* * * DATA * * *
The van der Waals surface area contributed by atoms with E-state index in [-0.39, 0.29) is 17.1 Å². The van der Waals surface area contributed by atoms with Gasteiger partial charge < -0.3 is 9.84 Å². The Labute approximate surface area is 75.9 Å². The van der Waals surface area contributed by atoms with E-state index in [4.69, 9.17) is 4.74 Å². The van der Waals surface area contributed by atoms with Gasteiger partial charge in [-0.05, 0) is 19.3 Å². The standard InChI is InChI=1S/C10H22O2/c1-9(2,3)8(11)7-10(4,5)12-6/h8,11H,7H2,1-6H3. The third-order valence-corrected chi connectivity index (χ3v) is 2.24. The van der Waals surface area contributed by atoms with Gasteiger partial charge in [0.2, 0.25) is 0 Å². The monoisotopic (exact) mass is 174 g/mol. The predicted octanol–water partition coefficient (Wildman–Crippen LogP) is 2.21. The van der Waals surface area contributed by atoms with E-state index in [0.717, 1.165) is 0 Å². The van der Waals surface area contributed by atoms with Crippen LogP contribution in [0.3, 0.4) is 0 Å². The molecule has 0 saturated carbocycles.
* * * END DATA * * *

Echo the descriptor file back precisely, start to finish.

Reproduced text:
The van der Waals surface area contributed by atoms with E-state index in [-0.39, 0.29) is 17.1 Å². The van der Waals surface area contributed by atoms with Gasteiger partial charge < -0.3 is 9.84 Å². The Labute approximate surface area is 75.9 Å². The van der Waals surface area contributed by atoms with E-state index in [4.69, 9.17) is 4.74 Å². The van der Waals surface area contributed by atoms with Gasteiger partial charge in [-0.05, 0) is 19.3 Å². The standard InChI is InChI=1S/C10H22O2/c1-9(2,3)8(11)7-10(4,5)12-6/h8,11H,7H2,1-6H3. The third-order valence-corrected chi connectivity index (χ3v) is 2.24. The van der Waals surface area contributed by atoms with Gasteiger partial charge in [0.2, 0.25) is 0 Å². The monoisotopic (exact) mass is 174 g/mol. The predicted octanol–water partition coefficient (Wildman–Crippen LogP) is 2.21. The van der Waals surface area contributed by atoms with E-state index in [0.717, 1.165) is 0 Å². The van der Waals surface area contributed by atoms with Crippen LogP contribution in [0.3, 0.4) is 0 Å². The molecule has 0 saturated carbocycles.